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Following the resounding success of my Locus Quest, I faced a dilemma: which reading list to follow it up with? Variety is the spice of life, so I’ve decided to diversify and pursue six different lists simultaneously. This book falls into my HUGO WINNERS list.This is the reading list that follows the old adage, "if it ain't broke, don't fix it". I loved reading the Locus Sci-Fi Award winners so I'm going to crack on with the Hugo winners next (but only the post-1980 winners, I'll follow up with pre-1980 another time). Spin was my first meeting with Robert Charles Wilson and I came away impressed and disappointed in equal measure.Glowing reviews from Goodreads members had raised the bar of expectation... too far.Let’s start with the good: the premise is excellent, a really original and compelling idea. What would happen if one night the stars just went out? Some hypothetical alien race (or God?) has wrapped the Earth in a bubble, a membrane – an event, christened by us Earthlings as the Spin. The membrane is sophisticated, it allows sunlight through to enable our biosphere to survive and it allows us to send probes, etc, out to investigate its nature. But it doesn’t take long to realise that the bubble is messing with time – it’s flowing a lot faster outside the bubble than inside... like a million times faster.Some hypothetical alien race (or God?) has put Earth on slow-mo, like a museum exhibit, while the universe grows old around it.I think that’s an amazing idea! It throws up so many questions and I’ve never read anything like it before. So from pure premise, we’re at a 5-star start.So next we need our human lens on this story – if it was put to me, I’d have probably suggested multiple protagonists spread around key countries, to give a sense of the varied reactions and consequences to this global predicament, with a matter-of-fact tone, in the style of Robinson’s Mars trilogy.Wilson prefers to keep the lens a little tighter – he focuses on one family, specifically twin boy-girl siblings who are teenagers at the time of the Spin. The boy, Jason is a physics genius destined for great things – and their father is a big player in the American aerospace industry. So Jason grows up as one of the key thinkers in the human reaction, a leader in the fight. His sister, Diane, takes the opposite path – throwing herself into the religious reaction, apocalypse is coming, etc. Good idea, very interesting to see the different stages of that journey. Again, if we’re talking concepts, with an editor hat on – so far, so good – I can see this all working.And then... and then Wilson takes an additional step which I didn’t understand and didn’t like. He brings in an additional character as the narrator. Dr Tyler Dupree. Tyler is the son of Jason and Dianne’s housekeeper. He lives in the cottage on the corner of their estate. He’s their friend as they grow-up. He’s a decent, smart, everyman. He’s been placed in the story to give readers an easy ride, to give them someone they can relate to and experience this madcap world with. He’s supposed to ground the story. Where Jason and Dianne represent the extremes, Tyler is just a normal guy trying to make the best out of things and muddle along.I hated Tyler. No, wait, hate is too strong a word. I was bored by Tyler. I pitied Tyler. Tyler is nothing to this story... Jason is a world changer, and Tyler is his tag-along buddy. Dianne is an emotional rollercoaster and Tyler is her childhood sweetheart. Tyler himself is an emotional vacuum, paralysed by circumstances outside of his control playing it safe every step of the way.For me, this story would have been far more dramatic, tense, emotional, vivid, gripping – all the good things I look for in a story – without Tyler. Why couldn’t we just follow Jason and Dianne first-hand, rather than hearing a reduced and diluted version of their tales through wet-rag Tyler? We could have been seeing the life that inspired Jason’s schemes (and those schemes are brilliant!) rather than the every day tedium that is Tyler.I’m going to quote the book and Paul’s review here – because he nailed it:The day I left Perihelion the support staff summoned me into one of the now seldom-used boardrooms for a farewell party, where I was given the kind of gifts appropriate to yet another departure from a dwindling workforce : a miniature cactus in a terracotta pot, a coffee mug with my name on it, a pewter tie pin in the shape of a caduceus.Yeah right so the world is about to end and there are millenial cults trashing the place which the woman he loves has married into one of them and his friend the genius has a grim disease and there's this stuff about a man from Mars but let's suspend all that and get the pot, the mug and the tiepin down, don't want to let that stuff go by unrecorded. Yeah they're little human touches amongst the catastrophes but let me tell you, Robert Charles Wilson, the pot, the mug and the tiepin are boring and if I may say so, so is your protagonist, a guy you'd rather jab needles into your sinuses than share a railway journey with, Doctor Humourless Dullard should be his name, not Tyler Dupree, which sounds like a guy who made two blues records for Paramount in 1928, but anyway, I'm straying from the point - what was the point?So I’m not alone with my gripe here, even if I’m swimming against the tide. A lot of people found the Tyler-device to be stonking success – it helped non-sci-fi geeks to get a handle on this very human, very accessible story. I can see that – I can – but I’m not that reader. I am the sci-fi-geek, and I found it unnecessary and irritating. Far too much drivel amidst the gems for anything more than a three-star rating, and far too many gems amongst the drivel for anything less.After this I read: A Squash and a Squeeze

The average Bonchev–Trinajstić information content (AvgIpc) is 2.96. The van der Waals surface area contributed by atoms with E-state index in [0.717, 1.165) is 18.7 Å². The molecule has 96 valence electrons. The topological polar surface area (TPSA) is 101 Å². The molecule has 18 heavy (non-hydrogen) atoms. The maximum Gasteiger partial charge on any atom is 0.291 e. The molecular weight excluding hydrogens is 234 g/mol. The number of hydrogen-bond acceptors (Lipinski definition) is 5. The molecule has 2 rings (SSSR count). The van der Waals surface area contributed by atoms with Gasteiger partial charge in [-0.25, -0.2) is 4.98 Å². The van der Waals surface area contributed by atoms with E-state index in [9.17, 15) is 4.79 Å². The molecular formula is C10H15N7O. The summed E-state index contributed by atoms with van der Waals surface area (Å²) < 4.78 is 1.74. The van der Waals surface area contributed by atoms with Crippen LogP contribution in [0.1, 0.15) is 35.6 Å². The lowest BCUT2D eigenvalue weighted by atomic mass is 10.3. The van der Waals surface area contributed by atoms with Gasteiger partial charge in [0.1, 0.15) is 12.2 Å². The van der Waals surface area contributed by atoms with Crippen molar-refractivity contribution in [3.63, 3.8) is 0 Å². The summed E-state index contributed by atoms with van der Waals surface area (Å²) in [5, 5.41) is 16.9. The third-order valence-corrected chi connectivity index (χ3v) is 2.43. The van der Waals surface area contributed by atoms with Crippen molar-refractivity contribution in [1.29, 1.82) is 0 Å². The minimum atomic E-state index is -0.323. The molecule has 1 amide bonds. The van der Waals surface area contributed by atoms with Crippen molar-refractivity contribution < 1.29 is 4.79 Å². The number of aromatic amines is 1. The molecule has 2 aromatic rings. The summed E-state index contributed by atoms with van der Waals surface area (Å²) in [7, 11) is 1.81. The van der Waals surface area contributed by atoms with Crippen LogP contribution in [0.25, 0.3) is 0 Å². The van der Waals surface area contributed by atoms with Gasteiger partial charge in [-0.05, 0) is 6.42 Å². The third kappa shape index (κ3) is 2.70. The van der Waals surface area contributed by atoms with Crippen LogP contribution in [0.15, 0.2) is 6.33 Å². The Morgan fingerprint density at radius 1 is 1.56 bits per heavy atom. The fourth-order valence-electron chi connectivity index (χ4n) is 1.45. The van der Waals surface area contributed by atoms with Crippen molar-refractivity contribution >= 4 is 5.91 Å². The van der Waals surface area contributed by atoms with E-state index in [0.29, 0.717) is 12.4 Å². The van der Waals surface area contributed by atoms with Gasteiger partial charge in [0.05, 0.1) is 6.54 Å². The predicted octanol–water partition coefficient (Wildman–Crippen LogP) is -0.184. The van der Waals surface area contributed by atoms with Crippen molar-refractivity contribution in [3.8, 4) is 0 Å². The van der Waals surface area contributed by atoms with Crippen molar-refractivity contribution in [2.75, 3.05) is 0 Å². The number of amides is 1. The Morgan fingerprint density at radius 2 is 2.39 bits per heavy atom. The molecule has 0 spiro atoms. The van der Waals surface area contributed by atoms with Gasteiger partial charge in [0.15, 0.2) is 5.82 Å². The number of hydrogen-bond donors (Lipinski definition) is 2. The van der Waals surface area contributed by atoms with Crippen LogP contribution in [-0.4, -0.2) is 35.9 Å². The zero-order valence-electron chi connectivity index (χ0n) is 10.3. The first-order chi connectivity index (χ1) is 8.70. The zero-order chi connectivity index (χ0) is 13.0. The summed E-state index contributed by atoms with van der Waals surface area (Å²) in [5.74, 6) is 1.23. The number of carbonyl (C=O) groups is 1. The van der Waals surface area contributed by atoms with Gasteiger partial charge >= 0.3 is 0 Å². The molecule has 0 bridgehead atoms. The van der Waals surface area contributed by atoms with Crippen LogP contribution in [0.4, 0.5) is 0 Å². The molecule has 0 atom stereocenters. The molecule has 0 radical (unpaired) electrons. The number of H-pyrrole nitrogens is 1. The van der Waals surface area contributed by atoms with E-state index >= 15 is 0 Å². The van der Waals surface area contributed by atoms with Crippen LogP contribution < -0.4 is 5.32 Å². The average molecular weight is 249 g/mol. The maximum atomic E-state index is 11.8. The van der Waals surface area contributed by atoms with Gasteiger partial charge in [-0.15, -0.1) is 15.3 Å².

What a great read this book was for me. This is my first time reading a Robert Charles Wilson novel, more will soon follow. This is a science fiction novel about our planets future, about our current state, and also about our past. Wilson does not try to overwhelm the reader with hardcore science, mathematics, or physics. Instead he takes us and get us invested in characters that are very much like people that we know, family that we love, and friends that we admire. I really identified with Travis and Jason our protagonists. I loved this coming of age, coming of world, science fiction novel. This book would appeal to a much wider audience than that of the tech crowd. Do yourself a favor and add this to your reading queue.

The best way to come at this novel would be completely blind, not knowing a thing of what it’s about. My complaint about most movies these days is that too much is revealed in the trailers, so much so that the movie in its entirety is often a disappointment. For Spin to really work its magic on you the less you know the better. If you’re not expecting it, the awesome plot and the ramifications for the characters involved will hit you like a jack-hammer to the solar plexus. The good news is, if you read up on the book and know a fair amount before you begin, the intricate story and how it unfolds will still impress you, and engage you to the last page. Don’t let the science-fiction elements scare you away if that’s not your thing, because while at its core it is a very science driven story, it is not overly burdened with scientific jargon and explanations. The scenario is easy to grasp, seemingly plausible (ergo endlessly frightening and exciting). Wilson is a talented writer and his tale is well told, and he doesn’t sacrifice his characters to plot – the way some big budget movies will sacrifice story and characters to special effects. Ty, Diane and Jase are believable, likable, flawed characters, richly drawn. You live through the Spin with them and hold your breath wondering how it’s all going to end. Theirs is a story of friendship, and the bonds that bring us together as children, and keep us together as adults, even when the world is falling apart and the miles and years pile up around you. For fans of apocalyptic / dystopian books, this is a must read. It’s not only a human survival story, but bravely, with keen insight, explores rich philosophical terrain regarding Earth’s place in a larger unknowable Universe. Are we alone? And if we are not, who is keeping us company and to what purpose? There’s not much more I can say, without giving salient plot points away, and I don’t want to get anywhere close to doing that. Remember, the less you know the better. Take a chance and pick up this book as blind as you can –- I promise you won’t regret it.